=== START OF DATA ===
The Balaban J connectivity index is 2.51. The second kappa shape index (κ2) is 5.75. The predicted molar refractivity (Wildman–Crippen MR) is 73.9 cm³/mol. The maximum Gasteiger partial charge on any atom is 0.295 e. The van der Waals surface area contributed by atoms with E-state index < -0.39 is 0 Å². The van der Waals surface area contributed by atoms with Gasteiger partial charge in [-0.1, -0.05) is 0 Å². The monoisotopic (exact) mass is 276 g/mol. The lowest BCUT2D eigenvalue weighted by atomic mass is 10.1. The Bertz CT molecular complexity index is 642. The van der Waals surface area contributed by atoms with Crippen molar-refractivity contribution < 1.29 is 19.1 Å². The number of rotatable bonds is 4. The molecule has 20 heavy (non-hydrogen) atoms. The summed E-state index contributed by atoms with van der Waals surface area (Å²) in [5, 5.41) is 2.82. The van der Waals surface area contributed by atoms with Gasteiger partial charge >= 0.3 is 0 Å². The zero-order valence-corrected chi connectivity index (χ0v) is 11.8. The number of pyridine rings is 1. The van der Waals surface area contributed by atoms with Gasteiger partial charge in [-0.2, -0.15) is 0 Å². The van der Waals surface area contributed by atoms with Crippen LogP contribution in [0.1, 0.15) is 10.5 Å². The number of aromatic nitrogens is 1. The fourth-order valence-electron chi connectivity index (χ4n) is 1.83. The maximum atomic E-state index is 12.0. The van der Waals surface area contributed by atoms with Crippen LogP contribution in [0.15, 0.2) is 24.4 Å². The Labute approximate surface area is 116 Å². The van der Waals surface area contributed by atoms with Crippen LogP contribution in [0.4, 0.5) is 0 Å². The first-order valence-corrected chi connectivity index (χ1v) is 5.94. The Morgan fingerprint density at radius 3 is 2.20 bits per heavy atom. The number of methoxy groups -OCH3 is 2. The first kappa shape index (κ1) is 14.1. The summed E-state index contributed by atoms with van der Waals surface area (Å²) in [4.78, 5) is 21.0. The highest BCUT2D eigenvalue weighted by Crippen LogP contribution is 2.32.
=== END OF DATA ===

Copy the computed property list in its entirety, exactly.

The Balaban J connectivity index is 2.51. The second kappa shape index (κ2) is 5.75. The predicted molar refractivity (Wildman–Crippen MR) is 73.9 cm³/mol. The maximum Gasteiger partial charge on any atom is 0.295 e. The van der Waals surface area contributed by atoms with E-state index < -0.39 is 0 Å². The van der Waals surface area contributed by atoms with Gasteiger partial charge in [-0.1, -0.05) is 0 Å². The monoisotopic (exact) mass is 276 g/mol. The lowest BCUT2D eigenvalue weighted by atomic mass is 10.1. The Bertz CT molecular complexity index is 642. The van der Waals surface area contributed by atoms with Crippen molar-refractivity contribution < 1.29 is 19.1 Å². The number of rotatable bonds is 4. The molecule has 20 heavy (non-hydrogen) atoms. The summed E-state index contributed by atoms with van der Waals surface area (Å²) in [5, 5.41) is 2.82. The van der Waals surface area contributed by atoms with Gasteiger partial charge >= 0.3 is 0 Å². The zero-order valence-corrected chi connectivity index (χ0v) is 11.8. The number of pyridine rings is 1. The van der Waals surface area contributed by atoms with Gasteiger partial charge in [-0.2, -0.15) is 0 Å². The van der Waals surface area contributed by atoms with Crippen LogP contribution in [0.1, 0.15) is 10.5 Å². The number of aromatic nitrogens is 1. The fourth-order valence-electron chi connectivity index (χ4n) is 1.83. The maximum atomic E-state index is 12.0. The van der Waals surface area contributed by atoms with Crippen LogP contribution in [0.15, 0.2) is 24.4 Å². The Labute approximate surface area is 116 Å². The van der Waals surface area contributed by atoms with Crippen LogP contribution in [0.4, 0.5) is 0 Å². The first-order valence-corrected chi connectivity index (χ1v) is 5.94. The Morgan fingerprint density at radius 3 is 2.20 bits per heavy atom. The number of methoxy groups -OCH3 is 2. The first kappa shape index (κ1) is 14.1. The summed E-state index contributed by atoms with van der Waals surface area (Å²) in [4.78, 5) is 21.0. The highest BCUT2D eigenvalue weighted by Crippen LogP contribution is 2.32.